With pressure building for firms to manage regulatory and economic pressures, The Trade Asia asked post-trade group DTCC to identify the top 10 themes changing the face of clearing and settlement in the region.
1. Stock Connect expansion
The Shanghai-Hong Kong Stock Connect will shortly be joined by the planned Shenzhen-Hong Kong Stock Connect as China continues to open up its capital markets.
In terms of the Shanghai-Hong Kong Stock Connect volumes continue to grow. Central trade matching volumes for Hong Kong clients have substantially increased. Firms interested in using the Stock Connect are moving beyond the due-diligence phase into active participation as issues, such as tax uncertainties, are resolved.
2. Hedge fund interest in Stock Connect
Hedge funds have engaged with the Shanghai-Hong Kong Stock Connect but not directly. They are clearly interested in trading in the Shanghai market but to date have been reluctant to get directly involved. Many are using synthetic/derivative structures to gain exposure to China.
3. Operational challenges and China
China’s short settlement cycle clearly presents a challenge for many institutional investors. Although there are operational and legal challenges, many firms are investing in resources to participate in, and actively use, the Stock Connect.
4. Regulatory headaches
New regulation is likely to cause a collateral supply challenge for some firms in Asia this year. However, the recently revised implementation date for non-cleared derivatives margin rules to September 2016 from the end of this year will be welcomed by institutions in Japan, Hong Kong, Singapore and Australia. This will give them additional time to develop, implement and test new systems.
5. The collateral supply challenge
The implementation of Basel III and new regulations for the mandatory margining of non-cleared derivatives could create a collateral supply challenge for some firms. This supply challenge will be exacerbated by specific Asian market dynamics and structural issues, specifically the lower levels of sovereign debt issuance (often used as collateral) in Singapore, Australia and Hong Kong as well as the regionalisation of clearing.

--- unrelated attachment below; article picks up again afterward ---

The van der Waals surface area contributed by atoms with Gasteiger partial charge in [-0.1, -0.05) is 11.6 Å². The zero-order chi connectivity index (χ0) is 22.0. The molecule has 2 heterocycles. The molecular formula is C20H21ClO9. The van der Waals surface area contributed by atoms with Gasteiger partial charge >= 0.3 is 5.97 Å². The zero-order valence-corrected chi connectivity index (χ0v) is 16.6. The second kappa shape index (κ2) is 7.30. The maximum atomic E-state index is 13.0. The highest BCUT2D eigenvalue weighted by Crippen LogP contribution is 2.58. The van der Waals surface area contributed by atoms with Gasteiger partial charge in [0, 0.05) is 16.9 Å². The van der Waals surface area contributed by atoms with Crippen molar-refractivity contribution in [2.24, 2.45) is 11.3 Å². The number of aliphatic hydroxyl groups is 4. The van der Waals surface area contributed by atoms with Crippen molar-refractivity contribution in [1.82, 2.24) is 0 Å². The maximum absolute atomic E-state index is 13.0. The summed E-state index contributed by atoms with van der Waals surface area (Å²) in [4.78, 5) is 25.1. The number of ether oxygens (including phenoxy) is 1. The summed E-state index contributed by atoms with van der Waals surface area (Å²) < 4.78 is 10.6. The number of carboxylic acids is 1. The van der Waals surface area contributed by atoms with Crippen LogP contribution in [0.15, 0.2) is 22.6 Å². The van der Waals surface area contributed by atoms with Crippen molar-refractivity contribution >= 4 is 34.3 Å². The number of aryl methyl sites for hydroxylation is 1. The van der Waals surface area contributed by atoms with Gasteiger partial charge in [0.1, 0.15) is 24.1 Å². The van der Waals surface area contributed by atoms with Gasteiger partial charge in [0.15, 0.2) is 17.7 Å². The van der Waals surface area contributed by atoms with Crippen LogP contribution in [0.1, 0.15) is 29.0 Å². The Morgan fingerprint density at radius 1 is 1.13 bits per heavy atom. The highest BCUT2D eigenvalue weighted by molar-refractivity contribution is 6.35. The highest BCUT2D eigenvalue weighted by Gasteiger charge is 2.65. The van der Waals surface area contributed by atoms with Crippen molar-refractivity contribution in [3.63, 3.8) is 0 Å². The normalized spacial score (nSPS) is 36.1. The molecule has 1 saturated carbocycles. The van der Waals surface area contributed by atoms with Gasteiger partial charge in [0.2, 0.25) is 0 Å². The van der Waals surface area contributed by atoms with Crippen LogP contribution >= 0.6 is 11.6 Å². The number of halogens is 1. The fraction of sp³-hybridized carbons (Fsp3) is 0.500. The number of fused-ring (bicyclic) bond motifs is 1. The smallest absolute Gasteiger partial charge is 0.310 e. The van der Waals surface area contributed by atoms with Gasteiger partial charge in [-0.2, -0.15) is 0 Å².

Regulators have expressed that they will work to tailor the local regulations with the goal of minimising the supply challenge. Another collateral supply challenge stems from prohibition of re-hypothecation of collateral, which presents liquidity management challenges due to a potential increase of funding costs and inventory control for firms.
6. Mandatory clearing regulations will evolve
While there are jurisdictions that already have some form of mandatory clearing of certain derivatives we expect to see more detailed proposals by the regulators to significantly broaden these requirements, both in the scope of the types of derivatives cleared as well as additional regions proposing their own rules.
7. Improving OTC derivatives data
We will see a focus on the quality of OTC derivatives data that is reported and further asset classes being required to report. More asset classes are to be regulated and regulators are expected to progressively widen the base of reporting to include more asset classes, such as foreign exchange in Singapore, and look for transparency on trades that have occurred in one jurisdiction but are booked offshore.
8. A focus on data sharing
Regulators in some jurisdictions will start tightening standards for validations to ensure that reported data is reliable. Firms are quickly realising that trades confirmed electronically can be reported more easily from central platforms. With more than 40 million open positions reported globally – the majority of the world’s OTC derivative trades are now captured by a trade repository.
More data sharing agreements between jurisdictions are likely as regional regulators strive to achieve transparency by tapping into data reported in other jurisdictions. While reducing the burden on the industry, this does raise the bar on cooperation and data sharing between the regulators.
9. Regulatory scrutiny
Regulations implemented in the wake of the global financial crisis are likely to come under greater scrutiny and the trend towards shorter settlement cycles will continue apace.
Divergent regulations introduced following the global financial crisis continue to cause challenges for global firms, notably in Asia where the region’s international firms are dealing with not only local regulation but also U.S. and European regulations. Some of the complexities caused by this will continue to be a focus, particularly if global investment activity picks up and there is less of a home bias in investment activity.
10. Shorter settlement cycleAustralia, New Zealand and Singapore are increasingly poised to implement T+2 for cash equity transactions in early 2016, with the US also moving steadily towards implementing its own two-day cycle, while Japan plans to implement T+1 for its government bond transactions in 2017. Other markets in the region will be watching intently how this continues to unfold over the next 12 months.